Research Findings: Behavior regulation, including paying attention, remembering instructions, and controlling action, contributes to children's successful adaptation to and functioning in preschool and school settings. This study examined the development of behavior regulation in early childhood and its potential contribution to individual differences in children's early knowledge (mathematics and vocabulary). Sixty German preschool children were administered a direct observational measure of behavior regulation, the Head-to-Toes Task, and a standardized test to assess early mathematics and vocabulary. Results revealed significant gains in behavior regulation between of 3 and 4 years of age. Moreover, early gender differences were found, with girls outperforming boys at age 4. Behavior regulation was significantly related to performance on the academic tasks, but the pathways to math and vocabulary knowledge differed. Practice or Policy: Discussion focuses on the role of behavior regulation in early academic achievement.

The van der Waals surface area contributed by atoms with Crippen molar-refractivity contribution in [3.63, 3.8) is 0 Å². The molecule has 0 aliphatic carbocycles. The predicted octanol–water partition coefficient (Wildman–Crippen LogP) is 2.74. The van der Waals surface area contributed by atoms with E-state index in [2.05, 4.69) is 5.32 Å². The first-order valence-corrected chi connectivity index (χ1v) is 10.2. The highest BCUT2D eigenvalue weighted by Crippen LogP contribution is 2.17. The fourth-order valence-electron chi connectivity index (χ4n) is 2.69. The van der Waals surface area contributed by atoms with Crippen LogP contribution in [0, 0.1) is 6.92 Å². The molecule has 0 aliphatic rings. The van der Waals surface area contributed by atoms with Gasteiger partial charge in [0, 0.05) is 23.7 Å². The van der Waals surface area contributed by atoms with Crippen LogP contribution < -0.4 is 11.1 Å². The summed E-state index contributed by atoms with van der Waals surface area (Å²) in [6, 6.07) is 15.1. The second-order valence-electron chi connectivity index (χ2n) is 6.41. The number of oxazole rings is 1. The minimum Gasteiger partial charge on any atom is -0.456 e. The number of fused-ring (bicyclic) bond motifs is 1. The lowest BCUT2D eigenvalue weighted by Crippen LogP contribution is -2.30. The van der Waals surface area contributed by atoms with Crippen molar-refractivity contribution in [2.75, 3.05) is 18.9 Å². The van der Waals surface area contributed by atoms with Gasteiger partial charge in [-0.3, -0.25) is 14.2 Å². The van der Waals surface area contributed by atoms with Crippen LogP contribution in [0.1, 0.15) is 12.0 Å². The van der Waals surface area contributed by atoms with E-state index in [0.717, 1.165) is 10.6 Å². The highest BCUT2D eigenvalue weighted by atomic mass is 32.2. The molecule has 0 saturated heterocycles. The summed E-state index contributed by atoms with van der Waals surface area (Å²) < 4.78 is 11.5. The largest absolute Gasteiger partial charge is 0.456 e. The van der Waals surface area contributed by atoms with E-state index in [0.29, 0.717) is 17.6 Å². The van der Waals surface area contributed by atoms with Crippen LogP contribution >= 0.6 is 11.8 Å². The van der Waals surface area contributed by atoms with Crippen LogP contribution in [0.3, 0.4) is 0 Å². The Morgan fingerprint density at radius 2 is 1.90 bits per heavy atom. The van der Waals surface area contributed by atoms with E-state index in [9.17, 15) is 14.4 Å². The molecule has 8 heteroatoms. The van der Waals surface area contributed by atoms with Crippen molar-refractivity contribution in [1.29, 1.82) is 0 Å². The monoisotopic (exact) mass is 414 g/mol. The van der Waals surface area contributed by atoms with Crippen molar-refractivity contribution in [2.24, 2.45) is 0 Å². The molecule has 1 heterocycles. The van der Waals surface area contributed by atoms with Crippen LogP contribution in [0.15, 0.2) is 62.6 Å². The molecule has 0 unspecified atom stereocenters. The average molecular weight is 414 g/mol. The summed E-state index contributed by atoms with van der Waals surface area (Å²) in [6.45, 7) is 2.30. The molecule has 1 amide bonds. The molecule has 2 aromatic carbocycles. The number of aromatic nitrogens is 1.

ASJC Scopus subject areas
- Developmental and Educational Psychology